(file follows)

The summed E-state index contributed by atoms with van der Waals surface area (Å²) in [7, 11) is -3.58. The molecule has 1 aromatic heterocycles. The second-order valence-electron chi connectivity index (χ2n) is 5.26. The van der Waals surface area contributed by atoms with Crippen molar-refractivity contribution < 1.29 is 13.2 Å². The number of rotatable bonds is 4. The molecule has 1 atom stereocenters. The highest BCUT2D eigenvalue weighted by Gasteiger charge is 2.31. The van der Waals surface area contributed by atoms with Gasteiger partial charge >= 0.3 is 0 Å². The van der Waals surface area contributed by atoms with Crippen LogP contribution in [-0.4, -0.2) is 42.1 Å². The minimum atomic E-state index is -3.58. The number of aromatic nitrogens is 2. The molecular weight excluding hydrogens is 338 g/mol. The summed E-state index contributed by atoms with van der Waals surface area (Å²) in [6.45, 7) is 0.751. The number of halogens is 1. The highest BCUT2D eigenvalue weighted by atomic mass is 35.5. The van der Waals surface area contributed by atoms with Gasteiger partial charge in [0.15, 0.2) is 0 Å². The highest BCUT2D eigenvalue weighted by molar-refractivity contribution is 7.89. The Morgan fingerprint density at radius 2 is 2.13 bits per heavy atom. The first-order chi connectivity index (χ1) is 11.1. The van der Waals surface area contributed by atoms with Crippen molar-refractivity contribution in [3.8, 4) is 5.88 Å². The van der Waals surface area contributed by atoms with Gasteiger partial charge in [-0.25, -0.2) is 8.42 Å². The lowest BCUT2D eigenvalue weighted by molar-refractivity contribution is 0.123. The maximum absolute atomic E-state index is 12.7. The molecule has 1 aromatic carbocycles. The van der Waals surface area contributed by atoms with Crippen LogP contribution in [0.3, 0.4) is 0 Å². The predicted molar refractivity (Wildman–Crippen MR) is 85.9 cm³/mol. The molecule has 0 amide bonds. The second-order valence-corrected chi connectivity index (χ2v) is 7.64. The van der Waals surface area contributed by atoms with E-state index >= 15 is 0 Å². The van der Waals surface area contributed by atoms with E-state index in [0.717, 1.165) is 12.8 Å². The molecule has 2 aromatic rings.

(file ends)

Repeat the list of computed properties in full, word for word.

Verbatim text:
The summed E-state index contributed by atoms with van der Waals surface area (Å²) in [7, 11) is -3.58. The molecule has 1 aromatic heterocycles. The second-order valence-electron chi connectivity index (χ2n) is 5.26. The van der Waals surface area contributed by atoms with Crippen molar-refractivity contribution < 1.29 is 13.2 Å². The number of rotatable bonds is 4. The molecule has 1 atom stereocenters. The highest BCUT2D eigenvalue weighted by Gasteiger charge is 2.31. The van der Waals surface area contributed by atoms with Gasteiger partial charge >= 0.3 is 0 Å². The van der Waals surface area contributed by atoms with Crippen LogP contribution in [-0.4, -0.2) is 42.1 Å². The minimum atomic E-state index is -3.58. The number of aromatic nitrogens is 2. The molecular weight excluding hydrogens is 338 g/mol. The summed E-state index contributed by atoms with van der Waals surface area (Å²) in [6.45, 7) is 0.751. The number of halogens is 1. The highest BCUT2D eigenvalue weighted by atomic mass is 35.5. The van der Waals surface area contributed by atoms with Gasteiger partial charge in [0.15, 0.2) is 0 Å². The highest BCUT2D eigenvalue weighted by molar-refractivity contribution is 7.89. The Morgan fingerprint density at radius 2 is 2.13 bits per heavy atom. The first-order chi connectivity index (χ1) is 11.1. The van der Waals surface area contributed by atoms with Crippen molar-refractivity contribution in [3.8, 4) is 5.88 Å². The van der Waals surface area contributed by atoms with Gasteiger partial charge in [-0.25, -0.2) is 8.42 Å². The lowest BCUT2D eigenvalue weighted by molar-refractivity contribution is 0.123. The maximum absolute atomic E-state index is 12.7. The molecule has 1 aromatic carbocycles. The van der Waals surface area contributed by atoms with Crippen LogP contribution in [0.3, 0.4) is 0 Å². The predicted molar refractivity (Wildman–Crippen MR) is 85.9 cm³/mol. The molecule has 0 amide bonds. The second-order valence-corrected chi connectivity index (χ2v) is 7.64. The van der Waals surface area contributed by atoms with E-state index >= 15 is 0 Å². The van der Waals surface area contributed by atoms with E-state index in [0.717, 1.165) is 12.8 Å². The molecule has 2 aromatic rings.